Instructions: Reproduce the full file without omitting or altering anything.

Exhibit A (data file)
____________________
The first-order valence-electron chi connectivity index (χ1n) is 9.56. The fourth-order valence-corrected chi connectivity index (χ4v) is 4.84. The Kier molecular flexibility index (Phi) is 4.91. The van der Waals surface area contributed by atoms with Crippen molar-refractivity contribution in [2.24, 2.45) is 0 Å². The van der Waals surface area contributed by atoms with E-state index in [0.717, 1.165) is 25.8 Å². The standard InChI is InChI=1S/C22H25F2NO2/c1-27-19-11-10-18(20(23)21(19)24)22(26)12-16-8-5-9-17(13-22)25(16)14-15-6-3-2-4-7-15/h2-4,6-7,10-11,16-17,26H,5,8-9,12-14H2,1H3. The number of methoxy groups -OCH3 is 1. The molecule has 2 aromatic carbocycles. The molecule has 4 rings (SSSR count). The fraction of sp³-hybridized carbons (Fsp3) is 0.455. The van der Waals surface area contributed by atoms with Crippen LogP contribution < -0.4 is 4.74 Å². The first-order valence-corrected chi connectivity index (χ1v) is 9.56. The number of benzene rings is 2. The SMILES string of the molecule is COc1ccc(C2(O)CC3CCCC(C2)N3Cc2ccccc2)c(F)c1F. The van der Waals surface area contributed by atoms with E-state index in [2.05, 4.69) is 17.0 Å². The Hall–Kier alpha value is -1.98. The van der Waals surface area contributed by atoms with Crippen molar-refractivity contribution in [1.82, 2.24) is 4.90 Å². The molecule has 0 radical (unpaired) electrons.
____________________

The first-order valence-electron chi connectivity index (χ1n) is 9.56. The fourth-order valence-corrected chi connectivity index (χ4v) is 4.84. The Kier molecular flexibility index (Phi) is 4.91. The van der Waals surface area contributed by atoms with Crippen molar-refractivity contribution in [2.24, 2.45) is 0 Å². The van der Waals surface area contributed by atoms with E-state index in [0.717, 1.165) is 25.8 Å². The standard InChI is InChI=1S/C22H25F2NO2/c1-27-19-11-10-18(20(23)21(19)24)22(26)12-16-8-5-9-17(13-22)25(16)14-15-6-3-2-4-7-15/h2-4,6-7,10-11,16-17,26H,5,8-9,12-14H2,1H3. The number of methoxy groups -OCH3 is 1. The molecule has 2 aromatic carbocycles. The molecule has 4 rings (SSSR count). The fraction of sp³-hybridized carbons (Fsp3) is 0.455. The van der Waals surface area contributed by atoms with Crippen LogP contribution < -0.4 is 4.74 Å². The first-order valence-corrected chi connectivity index (χ1v) is 9.56. The number of benzene rings is 2. The SMILES string of the molecule is COc1ccc(C2(O)CC3CCCC(C2)N3Cc2ccccc2)c(F)c1F. The van der Waals surface area contributed by atoms with E-state index in [2.05, 4.69) is 17.0 Å². The Hall–Kier alpha value is -1.98. The van der Waals surface area contributed by atoms with Crippen molar-refractivity contribution in [1.82, 2.24) is 4.90 Å². The molecule has 0 radical (unpaired) electrons.